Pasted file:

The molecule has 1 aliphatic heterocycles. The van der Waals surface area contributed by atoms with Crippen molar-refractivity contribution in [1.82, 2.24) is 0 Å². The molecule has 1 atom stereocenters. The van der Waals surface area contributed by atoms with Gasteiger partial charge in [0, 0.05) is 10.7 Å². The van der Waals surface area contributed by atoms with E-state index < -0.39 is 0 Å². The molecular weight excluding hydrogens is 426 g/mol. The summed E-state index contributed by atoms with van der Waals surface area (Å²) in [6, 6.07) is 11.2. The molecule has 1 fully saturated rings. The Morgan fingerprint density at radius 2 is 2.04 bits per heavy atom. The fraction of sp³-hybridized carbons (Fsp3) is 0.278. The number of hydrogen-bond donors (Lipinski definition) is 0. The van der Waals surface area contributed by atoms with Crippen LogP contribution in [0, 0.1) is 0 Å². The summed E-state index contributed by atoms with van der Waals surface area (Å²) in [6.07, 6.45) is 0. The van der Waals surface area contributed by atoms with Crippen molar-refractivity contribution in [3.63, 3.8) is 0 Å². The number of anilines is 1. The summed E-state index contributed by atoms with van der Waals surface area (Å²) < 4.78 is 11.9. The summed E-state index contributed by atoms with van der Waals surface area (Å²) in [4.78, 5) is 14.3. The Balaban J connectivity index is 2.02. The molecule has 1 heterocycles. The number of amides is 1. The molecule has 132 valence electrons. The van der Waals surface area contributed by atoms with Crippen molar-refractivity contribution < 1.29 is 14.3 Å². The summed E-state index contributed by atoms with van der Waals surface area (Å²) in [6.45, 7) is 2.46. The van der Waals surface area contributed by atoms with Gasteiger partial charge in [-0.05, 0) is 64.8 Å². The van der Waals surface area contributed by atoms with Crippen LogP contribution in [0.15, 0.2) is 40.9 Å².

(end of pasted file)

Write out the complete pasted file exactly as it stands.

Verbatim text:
The molecule has 1 aliphatic heterocycles. The van der Waals surface area contributed by atoms with Crippen molar-refractivity contribution in [1.82, 2.24) is 0 Å². The molecule has 1 atom stereocenters. The van der Waals surface area contributed by atoms with Gasteiger partial charge in [0, 0.05) is 10.7 Å². The van der Waals surface area contributed by atoms with E-state index < -0.39 is 0 Å². The molecular weight excluding hydrogens is 426 g/mol. The summed E-state index contributed by atoms with van der Waals surface area (Å²) in [6, 6.07) is 11.2. The molecule has 1 fully saturated rings. The Morgan fingerprint density at radius 2 is 2.04 bits per heavy atom. The fraction of sp³-hybridized carbons (Fsp3) is 0.278. The number of hydrogen-bond donors (Lipinski definition) is 0. The van der Waals surface area contributed by atoms with Crippen LogP contribution in [0, 0.1) is 0 Å². The summed E-state index contributed by atoms with van der Waals surface area (Å²) in [6.07, 6.45) is 0. The van der Waals surface area contributed by atoms with Crippen molar-refractivity contribution in [3.63, 3.8) is 0 Å². The number of anilines is 1. The summed E-state index contributed by atoms with van der Waals surface area (Å²) < 4.78 is 11.9. The summed E-state index contributed by atoms with van der Waals surface area (Å²) in [4.78, 5) is 14.3. The Balaban J connectivity index is 2.02. The molecule has 1 heterocycles. The number of amides is 1. The molecule has 132 valence electrons. The van der Waals surface area contributed by atoms with Crippen molar-refractivity contribution < 1.29 is 14.3 Å². The summed E-state index contributed by atoms with van der Waals surface area (Å²) in [6.45, 7) is 2.46. The van der Waals surface area contributed by atoms with Gasteiger partial charge in [-0.05, 0) is 64.8 Å². The van der Waals surface area contributed by atoms with Crippen LogP contribution in [0.15, 0.2) is 40.9 Å².